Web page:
Daddoo and I sat close together on the shore, his arms around me. This wasn’t a photo we’d posed for, because we weren’t facing the sea. My father usually composed the frame better than this–it’s his job, he’s a director. But I assume it was him, because Daddoo and I are sitting a safe distance away from the “deadly currents” Bombay’s tides bring with them. We were playing, or we must have been. Both of us are smiling. I don’t remember him like that.
Daddoo was strict and stern, was tall and stood like it. He carried himself better than most grandfathers do. Vibrant, freshly ironed shirts tucked into trousers, fell elegantly from his waist. Everything was smooth as silk, precise, as if it were done mathematically. Most Indian grandfathers look old and broken down, but Daddoo was different.
He looked sharp, always, his broad shoulders spread wide over an upright chest. His hair– which he had more than most people his age–was wavy and had a natural, wild kind of movement to it. Like Einstein’s, but less straight or frizzy. He combed it back, keeping it as close to his head as possible. But it always resisted, wild and free. So, he kept a comb, in the left pocket of his shirts, close to his heart.
His jaw wasn’t that strong, but it used to be. With age came dentures. When he wore them, his jaw was as square and strong as ever. When he didn’t, the sides of his cheeks collapsed in wrinkled waves, into his face.
He didn’t have the biggest eyes, but the dark circles below them, those were big. So, he wore shades to cover them. His ears grew vertically, longer with age. Gravity had been trying to pull him down for years, and though it couldn’t get to the rest of him, it got to his ears.
Another photograph of Daddoo shows him holding a sparkler during Diwali, the playful festival of lights. His hand by his side, his elbow bent, he holds the sparkler low. It’s if he were holding a pistol, like the cowboys did in old cowboy movies. From his expression, it doesn’t seem like he is holding a sparkler. People swim around him, smiling, their sparklers swirling in the night sky. In the picture, Daddoo doesn’t smile. In the midst of this celebration of light and life, he stands still.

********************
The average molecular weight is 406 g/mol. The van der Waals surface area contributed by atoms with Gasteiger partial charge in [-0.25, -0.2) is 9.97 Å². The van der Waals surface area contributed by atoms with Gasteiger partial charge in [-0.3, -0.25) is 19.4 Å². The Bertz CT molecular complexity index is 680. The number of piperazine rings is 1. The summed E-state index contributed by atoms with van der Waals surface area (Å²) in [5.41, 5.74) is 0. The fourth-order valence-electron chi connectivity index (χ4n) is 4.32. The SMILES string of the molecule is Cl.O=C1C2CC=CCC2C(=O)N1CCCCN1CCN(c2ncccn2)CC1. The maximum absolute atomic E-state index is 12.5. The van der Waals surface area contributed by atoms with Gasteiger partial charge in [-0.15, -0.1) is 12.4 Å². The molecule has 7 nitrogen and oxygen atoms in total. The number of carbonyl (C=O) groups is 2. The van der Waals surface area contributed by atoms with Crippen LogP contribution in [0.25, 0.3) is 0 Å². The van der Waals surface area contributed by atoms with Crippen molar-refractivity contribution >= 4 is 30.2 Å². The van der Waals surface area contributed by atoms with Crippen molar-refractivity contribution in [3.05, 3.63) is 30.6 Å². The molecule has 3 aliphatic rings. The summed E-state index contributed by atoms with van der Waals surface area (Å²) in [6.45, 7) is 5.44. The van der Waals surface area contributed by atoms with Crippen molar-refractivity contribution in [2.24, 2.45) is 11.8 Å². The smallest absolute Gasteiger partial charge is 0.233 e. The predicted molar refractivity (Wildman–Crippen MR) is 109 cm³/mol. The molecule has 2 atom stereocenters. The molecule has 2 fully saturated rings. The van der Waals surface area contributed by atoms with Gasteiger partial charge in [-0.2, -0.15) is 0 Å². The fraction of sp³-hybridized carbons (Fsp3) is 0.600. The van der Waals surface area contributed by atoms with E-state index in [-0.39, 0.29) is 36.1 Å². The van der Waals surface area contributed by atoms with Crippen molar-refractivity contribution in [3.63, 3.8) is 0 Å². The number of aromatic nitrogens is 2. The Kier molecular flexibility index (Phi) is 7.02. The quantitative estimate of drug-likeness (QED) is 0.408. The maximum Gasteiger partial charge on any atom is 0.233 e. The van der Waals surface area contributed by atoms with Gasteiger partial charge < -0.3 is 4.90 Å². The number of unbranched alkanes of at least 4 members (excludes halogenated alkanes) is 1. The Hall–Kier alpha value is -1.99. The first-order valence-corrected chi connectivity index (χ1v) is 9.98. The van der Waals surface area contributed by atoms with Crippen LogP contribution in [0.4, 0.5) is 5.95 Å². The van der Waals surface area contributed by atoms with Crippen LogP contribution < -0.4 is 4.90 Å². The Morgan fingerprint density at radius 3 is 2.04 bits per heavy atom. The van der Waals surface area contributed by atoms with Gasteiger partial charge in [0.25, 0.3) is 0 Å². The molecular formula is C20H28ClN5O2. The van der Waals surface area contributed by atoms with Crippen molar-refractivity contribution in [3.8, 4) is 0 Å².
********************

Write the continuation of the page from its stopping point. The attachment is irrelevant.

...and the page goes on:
Daddoo stood always at attention. The Indian army had left an indelible mark on his existence, and he was proud of it–you could tell, because he would tell you. He liked you more if you remembered his rank, and perhaps not at all if you didn’t. He was the lightest sleeper I knew–even a rustling feather would awaken him. I always wondered if this restlessness was bound up in memories of the war, or if he was born that way.
He’d told me once of a war he’d fought in: “A Chinese soldier once shot at me while I was healing my comrade. They’re not supposed to do that.” I learned then, that even wars have rules.
His life was a tug of war with death. Death tugged hard, Daddoo tugged harder. Once, when he had returned from a hospital: “You want to see what they did to me?” Daddoo showed me his stitches–stitches that began at his chest and went down, all the way to his feet. After one of his heart attacks, he was forced to have open-heart surgery, so he had to be torn apart, then stitched back together again.
But it didn’t let it interfere his life, except when it came to seatbelts, he never wore them–they pushed at his chest. If a traffic cop stopped him, he would show him his army ID, and they would break into a salute. If they still insisted on him wearing one, he would show them the stitches.
I knew him as a man who’d survived wars, a helicopter crash, over three heart attacks. He changed in his few last years, the cancer got to more than just his body. He needed a nurse to help him move around. He knew his time was short. With every passing birthday or anniversary, he knew.
Cancer changes a man. He began a countdown, starting from nowhere and ending some place he didn’t know and didn’t want to be.
As the cancer snuck up on him, invaded him, he began to put pictures of everyone he loved on his walls, so they would be right before his eyes, until his dying breath, even if they weren’t there in person.
On his wall, there was a picture of my father–one in which he was a child, playing in Daddoo’s arms. There is another of my uncle, a picture of me as a toddler and another of me playing guitar. And one with my mum. There were pictures of him in his army attire, standing at attention, alongside the president of India, and one with his fellow soldiers in front of an army helicopter.
If he were here today, I would give him the photograph of us at the beach, the sea behind us, its currents pushing and pulling, me safe in his arms, and him, smiling. Maybe he would hang it on his wall with the others. To show a different side of him, a sight we didn’t often see, him–ecstatic and happy. Another side of a man I once called Daddoo.